TORONTO - Truck driving instructors are losing their jobs and students are unable to finish their training because of an 11-week DriveTest strike the government should be bringing to a conclusion, critics charged Tuesday.
"These are people that have lost their jobs in the past in the manufacturing industry and they thought trucking would be a good career for them, yet they come in only to find out there's another set back - they cannot go for road tests," said Gus Rahim, president of the Truck Training Schools Association of Ontario.
"I'm not sure what they're on now - maybe social assistance, or their benefits have run out. They're very, very frustrated."
The strike is also affecting instructors who are getting laid off because enrolment has come almost to a standstill, and opposition parties say it's time for the government to step in to force an end to the strike.
"People need (the labour) minister to assume the responsibility and the authority that he has to ensure that this doesn't continue to drag out, that people have an opportunity to take on the jobs for which they're trained," said Progressive Conservative Frank Klees.
"This is not about a 16-year-old wanting his licence. It's about adults who have lost their jobs, who cannot get to work, and it has gone on long enough."
Premier Dalton McGuinty said the government was encouraging both sides in the dispute to come to an agreement but wouldn't get involved in the negotiations.
"What we've done is all that we can at this time," said McGuinty.
"You can't admit new drivers at this time but anybody who has already been licensed, if they're up for renewal or something like this, we're giving them an extension."
DriveTest workers, represented by the United Steelworkers Union, began the strike on Aug. 21 over the key issue of job security after talks broke off with their employer, Serco DES Inc.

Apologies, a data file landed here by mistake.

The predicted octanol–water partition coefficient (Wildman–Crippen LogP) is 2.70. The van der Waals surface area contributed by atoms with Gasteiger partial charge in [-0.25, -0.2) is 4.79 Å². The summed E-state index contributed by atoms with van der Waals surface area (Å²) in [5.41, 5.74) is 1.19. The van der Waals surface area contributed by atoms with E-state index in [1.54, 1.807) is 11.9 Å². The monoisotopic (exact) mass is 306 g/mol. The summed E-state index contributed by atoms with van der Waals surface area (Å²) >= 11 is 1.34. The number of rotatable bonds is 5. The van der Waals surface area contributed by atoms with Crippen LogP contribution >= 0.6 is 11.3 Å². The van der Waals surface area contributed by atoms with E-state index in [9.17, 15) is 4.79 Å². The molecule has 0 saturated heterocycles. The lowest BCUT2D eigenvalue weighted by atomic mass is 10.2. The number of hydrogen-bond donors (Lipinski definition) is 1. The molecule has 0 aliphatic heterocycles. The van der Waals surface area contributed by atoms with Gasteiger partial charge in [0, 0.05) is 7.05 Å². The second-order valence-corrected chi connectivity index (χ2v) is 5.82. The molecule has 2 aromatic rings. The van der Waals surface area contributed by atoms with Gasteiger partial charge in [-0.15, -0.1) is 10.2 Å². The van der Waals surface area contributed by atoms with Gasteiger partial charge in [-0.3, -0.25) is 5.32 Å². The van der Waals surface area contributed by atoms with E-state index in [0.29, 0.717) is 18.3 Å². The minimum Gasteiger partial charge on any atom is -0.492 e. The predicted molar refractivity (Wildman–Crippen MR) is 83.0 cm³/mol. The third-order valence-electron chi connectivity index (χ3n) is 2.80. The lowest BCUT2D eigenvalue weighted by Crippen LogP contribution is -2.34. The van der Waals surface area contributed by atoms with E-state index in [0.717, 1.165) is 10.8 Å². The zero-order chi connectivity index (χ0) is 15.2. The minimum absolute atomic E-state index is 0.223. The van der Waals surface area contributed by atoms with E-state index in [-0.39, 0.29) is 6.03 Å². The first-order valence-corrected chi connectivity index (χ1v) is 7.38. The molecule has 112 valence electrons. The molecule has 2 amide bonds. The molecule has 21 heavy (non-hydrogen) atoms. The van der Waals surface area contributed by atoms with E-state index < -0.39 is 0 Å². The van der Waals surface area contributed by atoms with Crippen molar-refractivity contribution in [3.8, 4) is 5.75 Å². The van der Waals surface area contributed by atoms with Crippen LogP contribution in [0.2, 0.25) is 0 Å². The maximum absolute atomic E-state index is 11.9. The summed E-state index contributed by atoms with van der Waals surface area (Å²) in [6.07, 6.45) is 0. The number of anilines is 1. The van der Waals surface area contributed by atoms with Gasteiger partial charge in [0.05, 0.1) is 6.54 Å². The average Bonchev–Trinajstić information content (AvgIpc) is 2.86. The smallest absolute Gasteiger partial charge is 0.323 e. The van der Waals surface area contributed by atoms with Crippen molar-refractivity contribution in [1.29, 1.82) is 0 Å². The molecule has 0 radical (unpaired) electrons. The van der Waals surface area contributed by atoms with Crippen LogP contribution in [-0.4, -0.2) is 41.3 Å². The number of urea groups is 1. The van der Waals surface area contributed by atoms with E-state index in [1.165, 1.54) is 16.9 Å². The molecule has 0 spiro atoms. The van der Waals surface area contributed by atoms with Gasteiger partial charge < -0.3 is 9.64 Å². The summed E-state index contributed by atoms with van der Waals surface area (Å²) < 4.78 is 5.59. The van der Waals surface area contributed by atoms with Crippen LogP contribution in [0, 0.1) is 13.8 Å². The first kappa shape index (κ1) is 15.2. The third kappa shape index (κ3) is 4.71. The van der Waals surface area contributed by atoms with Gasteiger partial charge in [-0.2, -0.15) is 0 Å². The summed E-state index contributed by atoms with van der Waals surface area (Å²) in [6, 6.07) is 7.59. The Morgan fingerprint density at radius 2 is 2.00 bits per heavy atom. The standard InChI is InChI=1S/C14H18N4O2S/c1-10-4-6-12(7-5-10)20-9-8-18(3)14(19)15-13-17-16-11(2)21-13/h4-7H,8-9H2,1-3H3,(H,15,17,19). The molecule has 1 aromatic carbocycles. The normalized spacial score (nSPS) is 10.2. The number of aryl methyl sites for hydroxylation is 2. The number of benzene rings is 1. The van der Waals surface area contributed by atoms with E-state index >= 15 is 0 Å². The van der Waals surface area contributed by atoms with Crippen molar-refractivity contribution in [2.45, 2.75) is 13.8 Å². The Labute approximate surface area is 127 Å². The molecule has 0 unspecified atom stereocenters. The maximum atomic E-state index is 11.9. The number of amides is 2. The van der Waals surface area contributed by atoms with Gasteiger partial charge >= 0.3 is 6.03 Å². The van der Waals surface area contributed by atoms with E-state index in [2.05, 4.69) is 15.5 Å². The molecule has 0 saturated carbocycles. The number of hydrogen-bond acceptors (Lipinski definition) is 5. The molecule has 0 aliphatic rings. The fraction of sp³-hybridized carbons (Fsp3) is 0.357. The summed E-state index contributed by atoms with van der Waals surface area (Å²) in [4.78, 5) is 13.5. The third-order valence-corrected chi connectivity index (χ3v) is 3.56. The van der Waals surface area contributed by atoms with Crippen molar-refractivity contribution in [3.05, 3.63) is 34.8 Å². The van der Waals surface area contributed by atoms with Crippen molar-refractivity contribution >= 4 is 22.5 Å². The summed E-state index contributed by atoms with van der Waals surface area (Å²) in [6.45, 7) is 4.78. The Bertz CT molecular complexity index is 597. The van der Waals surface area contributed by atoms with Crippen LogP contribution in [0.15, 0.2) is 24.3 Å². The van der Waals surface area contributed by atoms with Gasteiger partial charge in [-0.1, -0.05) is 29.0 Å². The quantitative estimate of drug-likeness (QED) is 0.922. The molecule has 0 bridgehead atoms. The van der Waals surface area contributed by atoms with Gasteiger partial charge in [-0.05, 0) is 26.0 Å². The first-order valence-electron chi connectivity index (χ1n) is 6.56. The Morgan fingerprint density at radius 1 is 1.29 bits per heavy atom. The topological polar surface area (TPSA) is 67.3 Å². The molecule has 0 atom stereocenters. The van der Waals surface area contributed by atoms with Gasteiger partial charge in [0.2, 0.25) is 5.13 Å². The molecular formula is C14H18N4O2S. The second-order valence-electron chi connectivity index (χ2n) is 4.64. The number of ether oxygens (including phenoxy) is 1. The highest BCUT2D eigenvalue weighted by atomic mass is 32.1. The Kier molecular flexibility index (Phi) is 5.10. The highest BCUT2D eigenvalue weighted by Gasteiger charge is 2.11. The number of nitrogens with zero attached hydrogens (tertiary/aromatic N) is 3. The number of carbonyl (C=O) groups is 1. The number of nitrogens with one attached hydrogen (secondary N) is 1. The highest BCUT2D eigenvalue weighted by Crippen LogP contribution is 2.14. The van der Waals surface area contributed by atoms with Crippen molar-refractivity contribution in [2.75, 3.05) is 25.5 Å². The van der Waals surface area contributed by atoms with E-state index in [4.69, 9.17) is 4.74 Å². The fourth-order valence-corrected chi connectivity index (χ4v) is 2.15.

The main issues have been wages, benefits and a company proposal to increase the number of part-time workers at the expense of full-time jobs.
The strike affects 93 full-time and part-time DriveTest sites, which grant or renew licences to novice drivers and those over 80.
Labour Minister Peter Fonseca insisted the government must let the collective bargaining process take its course, despite any inconveniences.
"We have some of our best mediators working on these negotiations and they are making positive, progressive progress," Fonseca said.
"My understanding is the union has agreed to present the employer's final offer to the membership this week."
What's been characterized as a final offer has already been rejected by union leadership but it will be presented to members for a vote.
Rahim said that if the government doesn't want to interfere, it should at least let the schools do their own testing so people can get to work.
Peter Murphy, a driving instructor from London, Ont., said he's only working a total of 13 hours this week, and eight last week.
"There's no money. I have to get a new job," he said.
"When they get it all figured out, we're all going to be working somewhere else, and probably not come back."
Murphy was one of dozens of drivers and instructors who gathered at the legislature Tuesday to protest the strike, along with 50 school buses and trailer trucks that circled Queen's Park.
The province contracted out driver testing in 2003 to Serco DES in a 10-year deal.